The gestation period for southern and northern flying squirrels is forty days. Both species’ babies are hairless, blind, deaf, and helpless. The ears open at two days and the eyes at approximately thirty-two days.
Southern flying squirrel females start breeding between six and nine months of age. Northern flying squirrel females only start breeding in their second year of life.
Female southern flying squirrels are territorial around their nests, while northern flying squirrel females do not show this behavior.
Southern flying squirrels are very vocal, keeping up an almost constant barrage of chirps, whistles, and squeaks.
Northern flying squirrels are a lot quieter than their southern cousins. They make similar sounds to the southern flying squirrels but include whines and chuckles.
Dietary Differences: Southern Vs. Northern Flying Squirrels
Southern and northern flying squirrels eat berries, seeds, nuts, and fungi. In addition, southern flying squirrels eat insects and grubs they find under tree bark. Northern flying squirrels are much less carnivorous and only occasionally eat insects.
To survive the winter, southern flying squirrels collect and store nuts, seeds, and berries. The Northern flying squirrels rely more heavily on conifer cones, lichen, and tree buds during winter.
Fungi form a more significant proportion of the northern squirrels’ diet. They will steal stores of fungi from red squirrels in winter.
Northern flying squirrels tolerate the cold better than their southern relatives. This is because they spend more time on the ground foraging for food, particularly in winter than the smaller southern flying squirrels.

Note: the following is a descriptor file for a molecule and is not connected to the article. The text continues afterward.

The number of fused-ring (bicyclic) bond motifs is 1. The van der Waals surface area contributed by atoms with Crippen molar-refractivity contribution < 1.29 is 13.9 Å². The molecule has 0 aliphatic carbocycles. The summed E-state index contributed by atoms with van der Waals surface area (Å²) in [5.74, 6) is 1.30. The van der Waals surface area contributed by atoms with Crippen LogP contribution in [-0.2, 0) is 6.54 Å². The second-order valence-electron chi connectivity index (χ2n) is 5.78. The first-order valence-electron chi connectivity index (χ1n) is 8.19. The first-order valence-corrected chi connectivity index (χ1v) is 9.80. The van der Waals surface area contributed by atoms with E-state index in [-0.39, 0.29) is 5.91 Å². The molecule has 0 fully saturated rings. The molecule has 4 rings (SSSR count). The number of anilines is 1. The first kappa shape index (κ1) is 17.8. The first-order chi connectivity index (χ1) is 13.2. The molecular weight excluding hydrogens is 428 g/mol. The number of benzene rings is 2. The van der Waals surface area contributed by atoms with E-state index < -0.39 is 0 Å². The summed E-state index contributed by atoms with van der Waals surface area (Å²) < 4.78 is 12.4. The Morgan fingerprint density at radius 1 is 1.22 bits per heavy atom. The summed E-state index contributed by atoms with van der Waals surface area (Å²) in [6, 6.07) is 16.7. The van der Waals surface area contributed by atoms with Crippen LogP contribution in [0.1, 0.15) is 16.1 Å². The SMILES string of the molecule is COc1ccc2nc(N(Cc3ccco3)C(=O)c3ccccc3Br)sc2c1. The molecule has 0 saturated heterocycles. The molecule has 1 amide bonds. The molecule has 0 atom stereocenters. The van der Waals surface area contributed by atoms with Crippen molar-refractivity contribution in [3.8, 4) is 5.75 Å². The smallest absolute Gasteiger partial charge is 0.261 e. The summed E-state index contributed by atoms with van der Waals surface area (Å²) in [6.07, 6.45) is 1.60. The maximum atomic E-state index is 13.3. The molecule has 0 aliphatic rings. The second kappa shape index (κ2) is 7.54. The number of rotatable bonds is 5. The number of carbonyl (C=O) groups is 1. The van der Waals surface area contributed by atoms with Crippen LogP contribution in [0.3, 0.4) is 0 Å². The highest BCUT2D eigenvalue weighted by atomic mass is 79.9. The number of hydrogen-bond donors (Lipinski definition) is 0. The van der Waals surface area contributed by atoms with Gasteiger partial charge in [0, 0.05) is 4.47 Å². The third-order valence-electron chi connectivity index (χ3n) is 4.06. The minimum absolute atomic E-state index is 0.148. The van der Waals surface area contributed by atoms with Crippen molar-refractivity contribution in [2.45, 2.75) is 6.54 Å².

The northern flying squirrel has been endangered since 1985.
Their population decline occurred due to mass deforestation and a marked reduction in conifer stands. In addition, the loss of natural habitat has reduced the number of suitable nesting sites for northern flying squirrels.
Fortunately, the Southern flying squirrels are plentiful and have eluded endangerment.
Their more prolific breeding habits have helped keep the population numbers high. However, they may become threatened if deforestation continues unabated.
Though they are prevalent, flying squirrels have not been able to study them properly, leading to significant gaps in our understanding of these creatures.
We know slightly more about southern flying squirrels than northern flying squirrels, but overall, knowledge is limited.
In regions where southern and northern flying squirrels occur together, the smaller southern squirrels claim the resources, and the northern flying squirrels move away.
More studies are needed to allow conservationists to protect the endangered northern flying squirrels. In addition, the exact populations of southern flying squirrels are unknown, and the effects of urbanization on their populations are not known precisely.
Given that these species are important in maintaining and propagating the ecosystem, it would be prudent to invest in studies on these little rodents.
Southern flying squirrels are smaller and have larger population numbers than the endangered northern flying squirrels.
They are similar species but have different geographical ranges and reproductive behavior. Although southern flying squirrels are smaller, they are more robust survivors than their northern cousins.
Conservationists must take steps to protect both species.
Only then will we truly understand these fascinating creatures, who have been around for millions of years. With the proper protections, these flying squirrels will continue to soar in our forests for generations to come.